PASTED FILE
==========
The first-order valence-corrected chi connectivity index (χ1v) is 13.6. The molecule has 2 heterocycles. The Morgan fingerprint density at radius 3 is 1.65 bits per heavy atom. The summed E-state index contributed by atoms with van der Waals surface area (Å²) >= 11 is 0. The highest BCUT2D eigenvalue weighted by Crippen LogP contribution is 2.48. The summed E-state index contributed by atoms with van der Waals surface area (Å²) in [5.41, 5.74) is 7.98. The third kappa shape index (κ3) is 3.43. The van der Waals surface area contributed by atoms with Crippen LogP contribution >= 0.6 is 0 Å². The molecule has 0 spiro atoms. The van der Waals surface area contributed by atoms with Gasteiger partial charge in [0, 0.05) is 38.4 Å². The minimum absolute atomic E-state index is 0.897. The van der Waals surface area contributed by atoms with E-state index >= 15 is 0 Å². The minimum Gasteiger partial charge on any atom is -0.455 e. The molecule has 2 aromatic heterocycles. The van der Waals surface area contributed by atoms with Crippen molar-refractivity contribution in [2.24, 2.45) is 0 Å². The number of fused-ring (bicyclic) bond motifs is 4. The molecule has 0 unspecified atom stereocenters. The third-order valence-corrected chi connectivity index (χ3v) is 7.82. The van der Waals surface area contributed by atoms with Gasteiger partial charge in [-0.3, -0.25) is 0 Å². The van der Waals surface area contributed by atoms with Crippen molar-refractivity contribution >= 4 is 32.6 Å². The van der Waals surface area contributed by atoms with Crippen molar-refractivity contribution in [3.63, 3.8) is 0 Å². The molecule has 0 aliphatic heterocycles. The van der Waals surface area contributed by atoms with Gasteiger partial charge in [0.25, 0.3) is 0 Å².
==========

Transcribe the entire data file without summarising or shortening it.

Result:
The first-order valence-corrected chi connectivity index (χ1v) is 13.6. The molecule has 2 heterocycles. The Morgan fingerprint density at radius 3 is 1.65 bits per heavy atom. The summed E-state index contributed by atoms with van der Waals surface area (Å²) >= 11 is 0. The highest BCUT2D eigenvalue weighted by Crippen LogP contribution is 2.48. The summed E-state index contributed by atoms with van der Waals surface area (Å²) in [5.41, 5.74) is 7.98. The third kappa shape index (κ3) is 3.43. The van der Waals surface area contributed by atoms with Crippen LogP contribution >= 0.6 is 0 Å². The molecule has 0 spiro atoms. The van der Waals surface area contributed by atoms with Gasteiger partial charge in [0, 0.05) is 38.4 Å². The minimum absolute atomic E-state index is 0.897. The van der Waals surface area contributed by atoms with E-state index >= 15 is 0 Å². The minimum Gasteiger partial charge on any atom is -0.455 e. The molecule has 2 aromatic heterocycles. The van der Waals surface area contributed by atoms with Crippen molar-refractivity contribution in [2.24, 2.45) is 0 Å². The number of fused-ring (bicyclic) bond motifs is 4. The molecule has 0 unspecified atom stereocenters. The third-order valence-corrected chi connectivity index (χ3v) is 7.82. The van der Waals surface area contributed by atoms with Gasteiger partial charge in [-0.3, -0.25) is 0 Å². The van der Waals surface area contributed by atoms with Crippen molar-refractivity contribution >= 4 is 32.6 Å². The van der Waals surface area contributed by atoms with Crippen molar-refractivity contribution in [3.63, 3.8) is 0 Å². The molecule has 0 aliphatic heterocycles. The van der Waals surface area contributed by atoms with Gasteiger partial charge in [0.25, 0.3) is 0 Å².